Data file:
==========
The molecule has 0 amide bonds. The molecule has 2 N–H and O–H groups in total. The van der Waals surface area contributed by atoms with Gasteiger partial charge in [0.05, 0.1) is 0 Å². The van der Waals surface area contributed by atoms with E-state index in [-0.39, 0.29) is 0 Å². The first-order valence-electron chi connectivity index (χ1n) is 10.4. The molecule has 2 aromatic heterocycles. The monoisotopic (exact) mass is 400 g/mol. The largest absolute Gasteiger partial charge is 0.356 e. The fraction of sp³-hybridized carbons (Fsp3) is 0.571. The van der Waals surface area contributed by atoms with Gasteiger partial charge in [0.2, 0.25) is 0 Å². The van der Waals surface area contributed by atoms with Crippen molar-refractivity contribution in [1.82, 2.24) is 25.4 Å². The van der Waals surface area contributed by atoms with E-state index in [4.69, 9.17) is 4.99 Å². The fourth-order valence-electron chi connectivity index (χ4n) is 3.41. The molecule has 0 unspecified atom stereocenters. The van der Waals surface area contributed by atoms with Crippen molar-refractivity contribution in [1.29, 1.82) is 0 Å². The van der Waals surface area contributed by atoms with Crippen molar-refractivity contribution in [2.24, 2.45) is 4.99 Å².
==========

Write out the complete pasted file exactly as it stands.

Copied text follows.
The molecule has 0 amide bonds. The molecule has 2 N–H and O–H groups in total. The van der Waals surface area contributed by atoms with Gasteiger partial charge in [0.05, 0.1) is 0 Å². The van der Waals surface area contributed by atoms with E-state index in [-0.39, 0.29) is 0 Å². The first-order valence-electron chi connectivity index (χ1n) is 10.4. The molecule has 2 aromatic heterocycles. The monoisotopic (exact) mass is 400 g/mol. The largest absolute Gasteiger partial charge is 0.356 e. The fraction of sp³-hybridized carbons (Fsp3) is 0.571. The van der Waals surface area contributed by atoms with Gasteiger partial charge in [0.2, 0.25) is 0 Å². The van der Waals surface area contributed by atoms with Crippen molar-refractivity contribution in [1.82, 2.24) is 25.4 Å². The van der Waals surface area contributed by atoms with E-state index in [4.69, 9.17) is 4.99 Å². The fourth-order valence-electron chi connectivity index (χ4n) is 3.41. The molecule has 0 unspecified atom stereocenters. The van der Waals surface area contributed by atoms with Crippen molar-refractivity contribution in [1.29, 1.82) is 0 Å². The van der Waals surface area contributed by atoms with Crippen molar-refractivity contribution in [2.24, 2.45) is 4.99 Å².